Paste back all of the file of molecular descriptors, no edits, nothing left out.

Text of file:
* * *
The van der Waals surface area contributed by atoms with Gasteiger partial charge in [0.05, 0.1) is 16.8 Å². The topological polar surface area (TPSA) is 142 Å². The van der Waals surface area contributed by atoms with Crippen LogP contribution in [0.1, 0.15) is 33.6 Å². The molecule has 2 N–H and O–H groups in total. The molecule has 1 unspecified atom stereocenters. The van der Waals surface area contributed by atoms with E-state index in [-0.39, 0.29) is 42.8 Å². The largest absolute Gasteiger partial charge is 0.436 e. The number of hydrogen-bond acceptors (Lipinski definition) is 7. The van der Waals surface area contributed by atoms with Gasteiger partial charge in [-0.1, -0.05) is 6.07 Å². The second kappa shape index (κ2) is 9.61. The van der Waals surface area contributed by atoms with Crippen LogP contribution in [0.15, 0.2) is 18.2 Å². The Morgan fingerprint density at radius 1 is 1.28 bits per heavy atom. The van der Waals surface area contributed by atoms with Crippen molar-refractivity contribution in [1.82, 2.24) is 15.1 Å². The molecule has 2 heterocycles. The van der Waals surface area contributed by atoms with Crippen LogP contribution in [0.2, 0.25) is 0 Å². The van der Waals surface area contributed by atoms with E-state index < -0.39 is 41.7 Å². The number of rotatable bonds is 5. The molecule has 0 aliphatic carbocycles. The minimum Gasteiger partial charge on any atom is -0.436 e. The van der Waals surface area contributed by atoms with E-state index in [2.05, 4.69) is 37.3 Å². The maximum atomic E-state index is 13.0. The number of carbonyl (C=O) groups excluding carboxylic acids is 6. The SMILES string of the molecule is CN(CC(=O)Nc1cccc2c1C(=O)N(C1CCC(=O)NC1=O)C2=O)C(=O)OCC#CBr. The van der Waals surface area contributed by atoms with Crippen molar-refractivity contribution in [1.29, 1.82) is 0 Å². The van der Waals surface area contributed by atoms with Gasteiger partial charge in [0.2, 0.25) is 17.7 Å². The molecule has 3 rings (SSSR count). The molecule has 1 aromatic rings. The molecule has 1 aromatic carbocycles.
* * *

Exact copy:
The van der Waals surface area contributed by atoms with Gasteiger partial charge in [0.05, 0.1) is 16.8 Å². The topological polar surface area (TPSA) is 142 Å². The van der Waals surface area contributed by atoms with Crippen LogP contribution in [0.1, 0.15) is 33.6 Å². The molecule has 2 N–H and O–H groups in total. The molecule has 1 unspecified atom stereocenters. The van der Waals surface area contributed by atoms with E-state index in [-0.39, 0.29) is 42.8 Å². The largest absolute Gasteiger partial charge is 0.436 e. The number of hydrogen-bond acceptors (Lipinski definition) is 7. The van der Waals surface area contributed by atoms with Gasteiger partial charge in [-0.1, -0.05) is 6.07 Å². The second kappa shape index (κ2) is 9.61. The van der Waals surface area contributed by atoms with Crippen LogP contribution in [0.15, 0.2) is 18.2 Å². The Morgan fingerprint density at radius 1 is 1.28 bits per heavy atom. The van der Waals surface area contributed by atoms with Crippen molar-refractivity contribution in [1.82, 2.24) is 15.1 Å². The molecule has 2 heterocycles. The van der Waals surface area contributed by atoms with Crippen LogP contribution in [0.2, 0.25) is 0 Å². The van der Waals surface area contributed by atoms with E-state index < -0.39 is 41.7 Å². The number of rotatable bonds is 5. The molecule has 0 aliphatic carbocycles. The minimum Gasteiger partial charge on any atom is -0.436 e. The van der Waals surface area contributed by atoms with E-state index in [2.05, 4.69) is 37.3 Å². The maximum atomic E-state index is 13.0. The number of carbonyl (C=O) groups excluding carboxylic acids is 6. The SMILES string of the molecule is CN(CC(=O)Nc1cccc2c1C(=O)N(C1CCC(=O)NC1=O)C2=O)C(=O)OCC#CBr. The van der Waals surface area contributed by atoms with Crippen molar-refractivity contribution in [1.29, 1.82) is 0 Å². The van der Waals surface area contributed by atoms with Gasteiger partial charge in [0.2, 0.25) is 17.7 Å². The molecule has 3 rings (SSSR count). The molecule has 1 aromatic rings. The molecule has 1 aromatic carbocycles.